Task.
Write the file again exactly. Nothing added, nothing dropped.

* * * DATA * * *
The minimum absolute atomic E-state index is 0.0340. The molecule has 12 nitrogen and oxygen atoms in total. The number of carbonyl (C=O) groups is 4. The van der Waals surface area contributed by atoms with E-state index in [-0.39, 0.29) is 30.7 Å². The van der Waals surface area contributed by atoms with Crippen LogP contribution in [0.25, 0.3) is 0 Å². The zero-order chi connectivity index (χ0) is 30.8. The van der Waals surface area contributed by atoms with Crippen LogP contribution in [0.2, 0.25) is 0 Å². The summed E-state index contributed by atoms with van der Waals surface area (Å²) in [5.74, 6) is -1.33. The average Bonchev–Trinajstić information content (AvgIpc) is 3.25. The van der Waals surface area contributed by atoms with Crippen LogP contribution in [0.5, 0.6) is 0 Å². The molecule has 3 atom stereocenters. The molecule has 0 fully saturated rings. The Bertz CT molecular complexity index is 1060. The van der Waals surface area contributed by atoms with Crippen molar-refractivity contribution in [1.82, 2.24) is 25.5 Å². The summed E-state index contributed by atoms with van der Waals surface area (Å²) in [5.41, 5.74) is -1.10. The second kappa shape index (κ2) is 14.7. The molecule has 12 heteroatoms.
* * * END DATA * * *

The minimum absolute atomic E-state index is 0.0340. The molecule has 12 nitrogen and oxygen atoms in total. The number of carbonyl (C=O) groups is 4. The van der Waals surface area contributed by atoms with E-state index in [-0.39, 0.29) is 30.7 Å². The van der Waals surface area contributed by atoms with Crippen LogP contribution in [0.25, 0.3) is 0 Å². The zero-order chi connectivity index (χ0) is 30.8. The van der Waals surface area contributed by atoms with Crippen LogP contribution in [0.2, 0.25) is 0 Å². The summed E-state index contributed by atoms with van der Waals surface area (Å²) in [5.74, 6) is -1.33. The average Bonchev–Trinajstić information content (AvgIpc) is 3.25. The van der Waals surface area contributed by atoms with Crippen LogP contribution in [0.5, 0.6) is 0 Å². The molecule has 3 atom stereocenters. The molecule has 0 fully saturated rings. The Bertz CT molecular complexity index is 1060. The van der Waals surface area contributed by atoms with Crippen molar-refractivity contribution in [1.82, 2.24) is 25.5 Å². The summed E-state index contributed by atoms with van der Waals surface area (Å²) in [5.41, 5.74) is -1.10. The second kappa shape index (κ2) is 14.7. The molecule has 12 heteroatoms.